Molecular Cytogenetic

It consists of a combination of molecular cytogenetics, molecular genetics and cytogenetics (see Cytogenetics); It is a method for detecting the genetic anomaly that causes disease, that is, the structure of chromosomes, loss or increase in genomic DNA by using various materials (DNA probes) that are capable of recognizing different parts of our DNA. An example of this method is the so-called fluorescent in situ hybridization (FISH) technique, in which DNA probes are labeled with different colored fluorescent labels to visualize one or more specific regions of the genome.  There are also several subtypes of the FISH method that serve different purposes:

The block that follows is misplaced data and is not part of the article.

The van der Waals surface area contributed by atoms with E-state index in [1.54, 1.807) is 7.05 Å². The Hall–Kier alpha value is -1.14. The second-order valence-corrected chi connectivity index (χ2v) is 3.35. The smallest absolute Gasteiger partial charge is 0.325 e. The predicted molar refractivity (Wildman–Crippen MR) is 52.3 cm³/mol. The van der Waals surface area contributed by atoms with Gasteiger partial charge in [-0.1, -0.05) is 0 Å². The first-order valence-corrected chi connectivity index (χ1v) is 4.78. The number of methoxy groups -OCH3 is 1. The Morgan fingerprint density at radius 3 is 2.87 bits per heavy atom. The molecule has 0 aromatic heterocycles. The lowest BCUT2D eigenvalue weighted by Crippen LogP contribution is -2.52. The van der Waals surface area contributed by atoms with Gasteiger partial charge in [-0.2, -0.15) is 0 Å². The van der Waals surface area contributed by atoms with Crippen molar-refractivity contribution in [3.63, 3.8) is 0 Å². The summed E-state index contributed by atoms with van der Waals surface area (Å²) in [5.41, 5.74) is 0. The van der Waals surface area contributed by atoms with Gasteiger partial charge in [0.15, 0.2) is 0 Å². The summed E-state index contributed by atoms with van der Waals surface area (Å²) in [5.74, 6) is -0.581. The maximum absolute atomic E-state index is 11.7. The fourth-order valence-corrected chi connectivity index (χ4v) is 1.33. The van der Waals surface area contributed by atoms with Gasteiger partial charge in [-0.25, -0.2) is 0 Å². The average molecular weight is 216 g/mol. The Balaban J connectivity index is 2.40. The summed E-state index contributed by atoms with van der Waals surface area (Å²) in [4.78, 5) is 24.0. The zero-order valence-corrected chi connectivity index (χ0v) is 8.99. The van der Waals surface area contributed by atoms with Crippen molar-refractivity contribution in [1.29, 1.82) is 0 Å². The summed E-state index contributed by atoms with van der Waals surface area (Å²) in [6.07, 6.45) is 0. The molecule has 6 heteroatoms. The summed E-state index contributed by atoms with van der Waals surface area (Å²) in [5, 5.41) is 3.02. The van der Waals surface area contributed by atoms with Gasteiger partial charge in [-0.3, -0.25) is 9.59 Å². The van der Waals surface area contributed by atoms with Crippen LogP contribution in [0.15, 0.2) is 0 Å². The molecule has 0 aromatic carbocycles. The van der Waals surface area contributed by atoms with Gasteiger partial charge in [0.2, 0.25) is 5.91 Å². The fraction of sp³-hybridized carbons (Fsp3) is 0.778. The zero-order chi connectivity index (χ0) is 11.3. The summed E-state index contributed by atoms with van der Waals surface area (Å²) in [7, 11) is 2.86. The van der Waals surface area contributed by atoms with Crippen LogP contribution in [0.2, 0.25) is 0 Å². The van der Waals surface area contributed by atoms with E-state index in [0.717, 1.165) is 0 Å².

Locus-specific probes are designed to bind to a specific region of a chromosome. And the loss or increase of this part, depending on whether there is binding, is defined.

Probes that stain all chromosomes are a mixture of smaller probes, each of which binds to a different sequence along the length of a given chromosome. In this method called Multicolor-FISH (M-FISH), each chromosome can be labeled in its own unique color. The result is a full color map of the karyotype. This method is primarily useful for examining chromosomal structural abnormalities, for example, when a piece of chromosome is connected to the end of another chromosome, the chromosome marked with 2 different dyes, not a single dye, will be seen.

Microarray, the Array Comparative Genomic Hybridization (a-CGH) method (see Microarray) can also be considered as a kind of molecular cytogenetic method.